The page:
It's hard to know what is behind the friendship. I'd agree with others about inviting the friend, keep your enemies closer and all that
I don't like the sound of the possessiveness one bit, however friendship is so very personal and it's hard for you to know what each of them are getting out of it. I'm in my 50s and have a friend who is younger than my daughter, we certainly don't have daily contact but just get on really well, same sense of humour. I was mighty passed off when my DD raised her eyebrows when this particular friend is mentioned. I did ask why the look and she said she couldn't put it into words but it feels weird when people of such differing ages have a friendship, almost as if one would be bound to be taking advantage of the other is some way. I personally think it was jealousy!

pictish Sat 09-Nov-19 07:56:58

Trust your instinct and be supportive to your mum, while keeping your more robust opinions about her friend to yourself.
If your mum brings it up, then yes, discuss your feelings about it.

If the friend is a bit of a loonbag it will become apparent eventually.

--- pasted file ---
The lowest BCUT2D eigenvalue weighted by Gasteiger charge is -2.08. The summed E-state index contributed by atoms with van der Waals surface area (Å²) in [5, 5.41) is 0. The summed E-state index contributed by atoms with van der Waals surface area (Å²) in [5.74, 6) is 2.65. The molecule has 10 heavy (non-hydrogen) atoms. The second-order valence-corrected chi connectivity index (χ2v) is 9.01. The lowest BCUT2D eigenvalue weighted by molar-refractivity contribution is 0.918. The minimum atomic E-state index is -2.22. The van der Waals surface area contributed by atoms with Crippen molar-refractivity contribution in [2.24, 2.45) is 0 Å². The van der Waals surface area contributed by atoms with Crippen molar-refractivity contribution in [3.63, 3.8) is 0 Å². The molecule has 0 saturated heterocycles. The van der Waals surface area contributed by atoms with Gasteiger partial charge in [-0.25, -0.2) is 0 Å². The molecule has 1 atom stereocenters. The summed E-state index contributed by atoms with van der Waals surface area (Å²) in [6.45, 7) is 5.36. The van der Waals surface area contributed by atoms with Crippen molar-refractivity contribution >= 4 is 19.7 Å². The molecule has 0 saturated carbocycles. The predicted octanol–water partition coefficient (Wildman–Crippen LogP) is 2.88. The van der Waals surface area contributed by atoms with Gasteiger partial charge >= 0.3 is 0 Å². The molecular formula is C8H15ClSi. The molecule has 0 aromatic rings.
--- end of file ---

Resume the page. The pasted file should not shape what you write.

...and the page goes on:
SandraOhshair Sat 09-Nov-19 07:57:49

The friend has DC, so if you invite her I imagine you'll have the DC in tow too?
Sounds weird. From what you've said your mum doesn't sound particularly strong either?

Littlepeak34 Sat 09-Nov-19 07:59:45

For clarification, I did invite my DM round mine ages ago. He offering to spend it with friend was after she said she would come to mine.

Okay, if she would rather not come to mine as my DF will be here etc. I will understand. But last night she explained what she really wants to do is come here but agreed to b with friend as she would be alone. To me is seems she is feeling responsible for this friend and doing things at the expense of what she really wants to do.

I think I will speak to her and just check that she actually wants to come to mine first.